NEW ON THE BOOK SHELF! This is just a cursory glance at the books I've been reading lately. In only the last few months, I've read two books which now belong to the list of my all-time favourites; this past December it was Sterling Hayden's WANDERER and now the newest addition is Kevin A. Codd's TO THE FIELD OF STARS: A PILGRIM'S JOURNEY TO SANTIAGO DE COMPOSTELA. My recent obsession with the famous "El Camino" or "Way of St. James" pilgrimage from Saint-Jean-Pied-de Port in France to Santiago de Compostela in Galicia, Spain has led me to read a couple books on the subject. Fortunately, the first one was Codd's magnificent chronicle of his own camino in 2003. It is beautifully written with a sense of immediacy and vivid descriptive style which made it a page-turner for me. Reading this book puts one right there on the road with Codd as we experience his moments of crankiness and joy from his descriptions of everything from spiritual eurekas to snoring pilgrims in the bunk above, from the vast casts of eccentrics he meets along the way to his painful battles with blisters and tendonitis. This is a book I seriously could not put down. If you've seen the Emilio Estevez-directed film THE WAY starring Martin Sheen, you HAVE to read this book! It's undoubtedly become one of my favourite books of all-time.
THE ALL-STAR COMPANION (4 Volumes) by Roy Thomas. There has simply never been a more comprehensive study of Justice Society of America: the first super-hero team in comics. And Roy Thomas may be their number one fan! After breaking into comics as a writer, Thomas eventually succeeded Stan Lee as the Editor-In-Chief of Marvel Comics before moving to DC in the early 1980s to launch THE ALL-STAR SQUADRON title which focused on retroactive tales of all DC's heroes banding together at the start of World War II. The four volumes of this book series chronicle the very beginnings of the JSA in ALL-STAR COMICS #3 in 1940 through the wilderness years of the fifties before their re-emergence during the "Silver Age" with their annual summer JLA/JSA team-ups in the pages of JUSTICE LEAGUE OF AMERICA. Basically every appearance by these heroes (from what was then known as Earth-2) is examined as well as fascinating tales of stories which were written and drawn but never published. There's tons of rare and unseen artwork from some of the greatest artists in the comic book field past and present with many different authors contributing chapters on a variety of subjects. Simply indispensable!
DOCTOR DEATH VS. THE SECRET TWELVE (2 Volumes) by Harold Ward with Will Murray is a glimpse of the glory days of pulp fiction. These two wonderful books are NOT reproductions of pulp magazines but each story from the DOCTOR DEATH MAGAZINE which began in 1935. The books do include illustrations from the pulp issues, however. Dr. Death of course is your garden-variety evil genius bent on ruling and/or destroying the world with such marvelously macabre tactics as reanimating the dead into unstoppable zombies. Volume One containts the classic stories "12 MUST DIE" (hello, Juggalos), "THE GRAY CREATURES" and "THE SHRIVELING MURDERS". How great are those titles?!? The second volume contains two stories that were never published and not known to exist until recently: "WAVES OF MADNESS" and "THE RED MIST OF DEATH". These pulps are crammed full of blood, guts and mayhem and make for a delectable read.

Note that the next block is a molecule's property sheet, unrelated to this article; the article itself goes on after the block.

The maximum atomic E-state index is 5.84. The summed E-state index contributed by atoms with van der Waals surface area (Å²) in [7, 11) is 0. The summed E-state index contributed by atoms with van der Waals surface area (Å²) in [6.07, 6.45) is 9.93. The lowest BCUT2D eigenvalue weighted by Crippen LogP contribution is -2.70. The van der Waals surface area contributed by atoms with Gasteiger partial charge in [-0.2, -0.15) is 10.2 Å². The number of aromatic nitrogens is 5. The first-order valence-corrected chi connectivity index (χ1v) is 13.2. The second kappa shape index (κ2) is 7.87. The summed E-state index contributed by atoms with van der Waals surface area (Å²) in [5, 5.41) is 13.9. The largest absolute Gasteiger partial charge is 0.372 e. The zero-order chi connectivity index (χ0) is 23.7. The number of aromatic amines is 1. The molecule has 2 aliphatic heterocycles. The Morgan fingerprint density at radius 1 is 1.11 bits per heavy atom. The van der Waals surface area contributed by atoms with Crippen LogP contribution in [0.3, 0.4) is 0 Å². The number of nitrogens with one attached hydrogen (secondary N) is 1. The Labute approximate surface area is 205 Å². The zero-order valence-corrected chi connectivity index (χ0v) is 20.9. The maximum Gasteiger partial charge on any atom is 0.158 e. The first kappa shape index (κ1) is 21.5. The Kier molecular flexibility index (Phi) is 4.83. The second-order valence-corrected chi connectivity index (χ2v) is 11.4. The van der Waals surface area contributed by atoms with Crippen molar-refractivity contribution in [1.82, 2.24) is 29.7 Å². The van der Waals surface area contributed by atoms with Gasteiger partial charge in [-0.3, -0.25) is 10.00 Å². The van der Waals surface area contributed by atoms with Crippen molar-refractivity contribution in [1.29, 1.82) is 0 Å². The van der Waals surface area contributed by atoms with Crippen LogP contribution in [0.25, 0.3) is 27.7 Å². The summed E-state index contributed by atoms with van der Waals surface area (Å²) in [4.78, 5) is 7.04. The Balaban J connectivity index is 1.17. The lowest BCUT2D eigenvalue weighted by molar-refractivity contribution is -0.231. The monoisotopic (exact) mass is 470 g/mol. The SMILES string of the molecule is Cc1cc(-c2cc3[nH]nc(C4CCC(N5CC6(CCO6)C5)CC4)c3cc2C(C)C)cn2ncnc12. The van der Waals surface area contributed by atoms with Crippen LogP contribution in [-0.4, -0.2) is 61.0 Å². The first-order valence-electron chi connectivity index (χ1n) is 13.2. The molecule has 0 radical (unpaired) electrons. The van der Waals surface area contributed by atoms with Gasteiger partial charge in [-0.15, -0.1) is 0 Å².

Aaron Christensen has put together a tome entitled HORROR 101: THE A-LIST OF HORROR FILMS AND MONSTER MOVIES VOL. 1 which is something of a primer for horror novices. The book attempts to provide a list of "must-sees" for any newcomer to the horror genre with essays on one horror film provided by a different author. Christensen compiles a group of horror films which, while providing nothing new to those of us who make horror films a study, is a fun read which will certainly come in handy to those unfamiliar with this genre and these films. From ALIEN to THE WOLF MAN, this book is as good a place to start as any.
David Pirie has updated his classic study of the British horror film with A NEW HERITAGE OF HORROR: THE ENGLISH GOTHIC CINEMA. The original book is one of the monuments of early horror film scholarship and this new edition proudly pastes Martin Scorsese's rave review on the cover: "The best study of British horror movies". If Scorsese said that about a book I wrote, I'd plaster it all over the front cover too! The author has expanded his original work and brought it up to the present day. If you've never read the original, this is your chance to get up to date!
Speaking of classic horror film books, Jonathan Rigby has brought out a new book to place alongside his classics ENGLISH GOTHIC and his more recent sequel AMERICAN GOTHIC which exhaustively examines the English and American horror films respectively. This time out he's written STUDIES IN TERROR: LANDMARKS OF HORROR CINEMA which focuses individually on 130 key horror films in the history of cinema. Arranged chronologically, Rigby devotes two pages to each film starting with THE CABINET OF DR. CALIGARI (1919) all the way to OUTCAST (2009). Obviously not meant as an in depth analysis, STUDIES IN TERROR is more like a bunch of horror hors d'oeuvres served up by one of the most respected experts on horror films around today. Rigby's book is a treat. Scamper out and buy all these books, children. They're good for you and magically delicious!